History of Martin Township, McLean County, Illinois
From: History of McLean County Illinois
By: Jacob L. Hasbrouck
Historical Publishing Company
Martin Township. - This township took its name from Dr. E. Martin, of Bloomington, who owned a tract of 1,700
acres in the township. The land is largely prairie, with originally about 1,040 acres of timber. The Mackinaw River
runs west along the northern tier of sections, and here most of the timber is located. One grove was known many
years as Funk's Bunch, being on a tract of 1,000 acres which Isaac Funk owned. It was later sold to Peter Harpole
and the timber became known as Harpole's Grove. William and L. R. Wiley, brothers, bought land near the Mackinaw
in 1835, partly located in Lawndale and some of it in Martin Township. Curtis Batterton came about 1837, both he
and the Wileys being from Kentucky. Martin Batterton bought land on the north side of the Mackinaw in Lawndale
Township. The Batterton and Wileys were hunters and spent much time in trying to exterminate the wolves which prayed
on the stock. Deer were found in the vicinity as late as 1865. When the rush for prairie land was on from 1865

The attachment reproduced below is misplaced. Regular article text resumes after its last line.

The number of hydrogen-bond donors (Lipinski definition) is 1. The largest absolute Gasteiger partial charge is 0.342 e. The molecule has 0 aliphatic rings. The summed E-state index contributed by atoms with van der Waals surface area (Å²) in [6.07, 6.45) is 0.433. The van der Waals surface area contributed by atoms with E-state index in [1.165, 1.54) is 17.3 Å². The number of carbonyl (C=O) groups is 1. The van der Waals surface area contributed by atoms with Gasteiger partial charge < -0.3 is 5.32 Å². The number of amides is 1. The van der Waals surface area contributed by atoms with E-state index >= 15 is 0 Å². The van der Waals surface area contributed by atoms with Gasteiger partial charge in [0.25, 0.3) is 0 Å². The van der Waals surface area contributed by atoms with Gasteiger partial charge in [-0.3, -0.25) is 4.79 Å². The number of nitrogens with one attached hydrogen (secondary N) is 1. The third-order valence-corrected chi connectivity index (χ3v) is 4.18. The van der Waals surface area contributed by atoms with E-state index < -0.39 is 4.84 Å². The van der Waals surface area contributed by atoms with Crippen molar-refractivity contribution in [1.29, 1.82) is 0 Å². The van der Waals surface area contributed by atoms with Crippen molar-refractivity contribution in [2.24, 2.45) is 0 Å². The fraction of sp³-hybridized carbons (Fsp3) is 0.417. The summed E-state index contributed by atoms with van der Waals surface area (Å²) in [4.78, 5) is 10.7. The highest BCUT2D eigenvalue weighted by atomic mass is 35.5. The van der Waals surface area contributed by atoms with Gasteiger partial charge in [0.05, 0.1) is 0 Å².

to 1870, most of the tracts in Martin Township were taken up. Martin long sought to secure a railroad when the
new lines were being platted across this part of the state. It failed in the effort to get the extension of the
Wabash south from Forrest, for the line was built through Gibson to Decatur. But the Clinton, Bloomington &
Southwestern, now known as the Kankakee branch of the Illinois Central, was built from the northeast into the township
and for two years had its terminus at the new town of Colfax. This town boomed at first, being platted on W. G.
Anderson's land. A coal mine was soon started and continued in operation for many years, but finally discontinued.
It was 200 feet deep and had a two foot vein.